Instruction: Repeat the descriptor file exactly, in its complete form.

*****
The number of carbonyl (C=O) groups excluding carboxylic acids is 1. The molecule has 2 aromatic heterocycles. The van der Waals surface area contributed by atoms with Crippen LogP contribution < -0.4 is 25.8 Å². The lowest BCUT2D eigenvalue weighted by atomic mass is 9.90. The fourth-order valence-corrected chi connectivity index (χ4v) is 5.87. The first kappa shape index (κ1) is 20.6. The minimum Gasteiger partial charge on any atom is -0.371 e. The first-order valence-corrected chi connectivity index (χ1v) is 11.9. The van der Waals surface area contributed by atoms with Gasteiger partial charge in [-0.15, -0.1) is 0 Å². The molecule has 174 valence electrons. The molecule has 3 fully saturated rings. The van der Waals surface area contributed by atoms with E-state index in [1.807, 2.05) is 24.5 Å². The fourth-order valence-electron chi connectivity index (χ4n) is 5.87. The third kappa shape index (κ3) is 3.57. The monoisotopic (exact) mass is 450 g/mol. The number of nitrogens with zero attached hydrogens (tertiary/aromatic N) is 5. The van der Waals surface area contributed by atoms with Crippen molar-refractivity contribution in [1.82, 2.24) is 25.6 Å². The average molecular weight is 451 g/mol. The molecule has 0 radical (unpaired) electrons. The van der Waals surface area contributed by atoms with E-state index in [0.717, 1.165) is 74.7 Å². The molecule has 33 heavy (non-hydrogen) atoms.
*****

The number of carbonyl (C=O) groups excluding carboxylic acids is 1. The molecule has 2 aromatic heterocycles. The van der Waals surface area contributed by atoms with Crippen LogP contribution < -0.4 is 25.8 Å². The lowest BCUT2D eigenvalue weighted by atomic mass is 9.90. The fourth-order valence-corrected chi connectivity index (χ4v) is 5.87. The first kappa shape index (κ1) is 20.6. The minimum Gasteiger partial charge on any atom is -0.371 e. The first-order valence-corrected chi connectivity index (χ1v) is 11.9. The van der Waals surface area contributed by atoms with Gasteiger partial charge in [-0.15, -0.1) is 0 Å². The molecule has 174 valence electrons. The molecule has 3 fully saturated rings. The van der Waals surface area contributed by atoms with E-state index in [1.807, 2.05) is 24.5 Å². The fourth-order valence-electron chi connectivity index (χ4n) is 5.87. The third kappa shape index (κ3) is 3.57. The monoisotopic (exact) mass is 450 g/mol. The number of nitrogens with zero attached hydrogens (tertiary/aromatic N) is 5. The van der Waals surface area contributed by atoms with Crippen molar-refractivity contribution in [1.82, 2.24) is 25.6 Å². The average molecular weight is 451 g/mol. The molecule has 0 radical (unpaired) electrons. The van der Waals surface area contributed by atoms with E-state index in [0.717, 1.165) is 74.7 Å². The molecule has 33 heavy (non-hydrogen) atoms.